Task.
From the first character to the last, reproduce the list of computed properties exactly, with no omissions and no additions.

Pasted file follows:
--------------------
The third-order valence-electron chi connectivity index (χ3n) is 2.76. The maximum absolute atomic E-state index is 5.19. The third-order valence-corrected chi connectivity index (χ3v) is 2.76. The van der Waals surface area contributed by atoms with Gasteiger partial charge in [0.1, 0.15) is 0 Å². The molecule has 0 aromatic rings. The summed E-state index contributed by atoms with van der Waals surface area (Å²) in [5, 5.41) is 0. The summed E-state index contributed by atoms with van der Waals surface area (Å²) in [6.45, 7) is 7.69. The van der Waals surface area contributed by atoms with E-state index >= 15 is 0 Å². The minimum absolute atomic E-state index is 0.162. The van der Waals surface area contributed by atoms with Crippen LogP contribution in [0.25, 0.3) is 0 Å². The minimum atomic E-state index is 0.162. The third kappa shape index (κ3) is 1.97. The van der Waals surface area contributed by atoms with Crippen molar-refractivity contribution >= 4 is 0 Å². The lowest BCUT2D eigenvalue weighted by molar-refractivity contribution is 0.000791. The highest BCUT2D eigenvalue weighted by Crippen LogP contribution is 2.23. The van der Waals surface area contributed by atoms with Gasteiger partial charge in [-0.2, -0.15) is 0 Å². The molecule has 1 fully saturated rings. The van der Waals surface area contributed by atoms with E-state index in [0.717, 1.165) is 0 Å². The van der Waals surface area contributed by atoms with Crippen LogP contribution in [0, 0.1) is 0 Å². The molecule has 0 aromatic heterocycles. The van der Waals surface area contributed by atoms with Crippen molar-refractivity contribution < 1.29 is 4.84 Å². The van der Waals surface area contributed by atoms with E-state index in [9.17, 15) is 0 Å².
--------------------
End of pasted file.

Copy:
The third-order valence-electron chi connectivity index (χ3n) is 2.76. The maximum absolute atomic E-state index is 5.19. The third-order valence-corrected chi connectivity index (χ3v) is 2.76. The van der Waals surface area contributed by atoms with Gasteiger partial charge in [0.1, 0.15) is 0 Å². The molecule has 0 aromatic rings. The summed E-state index contributed by atoms with van der Waals surface area (Å²) in [5, 5.41) is 0. The summed E-state index contributed by atoms with van der Waals surface area (Å²) in [6.45, 7) is 7.69. The van der Waals surface area contributed by atoms with E-state index >= 15 is 0 Å². The minimum absolute atomic E-state index is 0.162. The van der Waals surface area contributed by atoms with Crippen LogP contribution in [0.25, 0.3) is 0 Å². The minimum atomic E-state index is 0.162. The third kappa shape index (κ3) is 1.97. The van der Waals surface area contributed by atoms with Crippen molar-refractivity contribution >= 4 is 0 Å². The lowest BCUT2D eigenvalue weighted by molar-refractivity contribution is 0.000791. The highest BCUT2D eigenvalue weighted by Crippen LogP contribution is 2.23. The van der Waals surface area contributed by atoms with Gasteiger partial charge in [-0.2, -0.15) is 0 Å². The molecule has 1 fully saturated rings. The van der Waals surface area contributed by atoms with E-state index in [0.717, 1.165) is 0 Å². The van der Waals surface area contributed by atoms with Crippen LogP contribution in [0, 0.1) is 0 Å². The molecule has 0 aromatic heterocycles. The van der Waals surface area contributed by atoms with Crippen molar-refractivity contribution < 1.29 is 4.84 Å². The van der Waals surface area contributed by atoms with E-state index in [9.17, 15) is 0 Å².